John Elway

Broncos Notes: Keenum, Harris, Draft, Dixon

Mock drafts have gone in numerous directions regarding the Broncos‘ No. 5 overall pick, and it’s possible the team could make yet another big investment at the position. But if they do, Case Keenum will not be ceding the reins anytime soon. John Elway confirmed that if the Broncos do select a quarterback at No. 5 overall the recently signed quarterback would be the unquestioned first-stringer.

Case is our starter,’’ Elway said, via Mike Klis of 9News. “We’ll cross that road when we get there. Every situation for young quarterbacks is different. I think it’s different in today’s world, and the fact that it depends on what kind of football team those guys step onto.”

The 2016 Eagles thrust Carson Wentz into duty from the start because they traded Sam Bradford, whereas the 2017 Bears allowed Mike Glennon four starts before turning to Mitch Trubisky. It can be expected Keenum will have a longer leash, if the Broncos opt to bypass a top-tier non-QB.

Here’s the latest out of Denver:

  • The Broncos have gotten All-Pro work from Chris Harris for No. 2 cornerback money over the past three seasons. They’ve agreed to incentivize the eighth-year corner’s deal, and Klis details what that will entail. Harris was a first-team All-Pro in 2016 and a second-teamer in Denver’s Super Bowl season; should he land on one of those two teams this year, he’ll earn $500K. Harris can collect $200K for a two-interception season, and if he reaches five picks, Klis reports that bumps up to $500K. Harris has intercepted two passes in each of the past three seasons. Interestingly, the Broncos’ win total will impact their top corner as well. Klis reports Harris playing 65 percent of Denver’s snaps and the team winning six games will mean a $300K bonus, with a 75 percent snap season and eight Bronco wins meaning that spikes to $600K. Harris, who has an $8.5MM base salary in 2018, has been a full-time player for the past six seasons. If Denver returns to the playoffs, the soon-to-be 29-year-old DB earns $300K.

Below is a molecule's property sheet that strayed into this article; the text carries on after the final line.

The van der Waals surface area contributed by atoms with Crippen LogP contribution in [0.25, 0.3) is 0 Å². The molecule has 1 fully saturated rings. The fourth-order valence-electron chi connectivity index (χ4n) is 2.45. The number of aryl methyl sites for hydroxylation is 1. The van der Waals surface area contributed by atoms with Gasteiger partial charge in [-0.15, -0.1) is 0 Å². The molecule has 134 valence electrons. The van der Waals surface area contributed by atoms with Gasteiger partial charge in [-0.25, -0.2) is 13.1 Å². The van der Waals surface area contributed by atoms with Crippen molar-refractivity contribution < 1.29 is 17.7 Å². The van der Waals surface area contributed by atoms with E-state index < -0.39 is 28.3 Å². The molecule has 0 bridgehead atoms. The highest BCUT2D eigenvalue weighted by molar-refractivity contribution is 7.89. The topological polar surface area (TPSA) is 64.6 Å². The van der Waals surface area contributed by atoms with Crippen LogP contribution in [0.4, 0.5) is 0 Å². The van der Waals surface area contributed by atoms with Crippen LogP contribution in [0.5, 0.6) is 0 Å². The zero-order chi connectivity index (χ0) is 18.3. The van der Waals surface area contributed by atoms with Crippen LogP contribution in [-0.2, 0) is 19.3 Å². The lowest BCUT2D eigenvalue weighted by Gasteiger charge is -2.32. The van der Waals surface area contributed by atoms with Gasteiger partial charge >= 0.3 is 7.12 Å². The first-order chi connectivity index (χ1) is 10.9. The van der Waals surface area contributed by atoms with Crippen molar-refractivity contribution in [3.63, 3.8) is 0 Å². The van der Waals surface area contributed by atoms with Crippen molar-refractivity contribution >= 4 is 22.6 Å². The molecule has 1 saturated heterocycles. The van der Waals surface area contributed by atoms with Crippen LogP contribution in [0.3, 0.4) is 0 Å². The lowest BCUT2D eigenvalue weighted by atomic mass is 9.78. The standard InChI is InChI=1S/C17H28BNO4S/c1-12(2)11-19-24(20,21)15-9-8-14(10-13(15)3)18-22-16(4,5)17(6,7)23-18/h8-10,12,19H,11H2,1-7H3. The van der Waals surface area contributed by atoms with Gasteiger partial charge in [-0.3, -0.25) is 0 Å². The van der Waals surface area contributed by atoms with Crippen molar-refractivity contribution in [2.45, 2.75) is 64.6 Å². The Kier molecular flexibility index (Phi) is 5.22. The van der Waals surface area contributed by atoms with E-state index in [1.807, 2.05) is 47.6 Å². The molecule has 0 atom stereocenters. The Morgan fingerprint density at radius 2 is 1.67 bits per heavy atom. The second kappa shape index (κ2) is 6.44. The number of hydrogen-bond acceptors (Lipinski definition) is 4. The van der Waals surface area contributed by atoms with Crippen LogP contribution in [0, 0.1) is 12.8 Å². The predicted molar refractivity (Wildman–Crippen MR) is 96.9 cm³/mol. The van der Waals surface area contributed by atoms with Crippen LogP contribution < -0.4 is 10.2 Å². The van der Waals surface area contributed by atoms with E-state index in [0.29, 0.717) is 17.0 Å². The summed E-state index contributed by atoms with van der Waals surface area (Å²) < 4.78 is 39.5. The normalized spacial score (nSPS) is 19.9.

• Prior to their trade earlier tonight, the Broncos and Giants had been circling each other about a deal for Riley Dixon for a bit now, per Jordan Raanan of ESPN.com (on Twitter). Klis reports (via Twitter) Vance Joseph told the incumbent punter the day the team signed Marquette King he would be moved. Multiple teams were interested in the third-year specialist, per Klis.
  • Elway appears to have evolved on his affinity for cannon-armed QBs. The addition of Keenum, who does not have an upper-echelon arm the way Paxton Lynch does, marked a change of pace for a GM that’s targeted tall passers with strong arms. “I was a lot more six or seven years ago, but then we had Peyton (Manning), right?’’ Elway said, via Klis. “Peyton was more of the cerebral type. I’ve learned a lot since I’ve been doing this job as far as what certain quarterbacks have success with.”
  • However, the GM that traded Tim Tebow after a memorable season doesn’t regard it as a must to have a mobile quarterback. “The bottom line is that I believe the one thing is that you got to be able to win from the pocket,” the eighth-year exec said. “You can win games, but you can’t win championships unless you have the ability to win it from the pocket. Then if you can get out and move around and create, and do those types of things then that’s an added bonus.” While the Broncos have been connected to Baker Mayfield, an earlier report indicated they were high on Josh Rosen — the least mobile of the top four QBs in this class.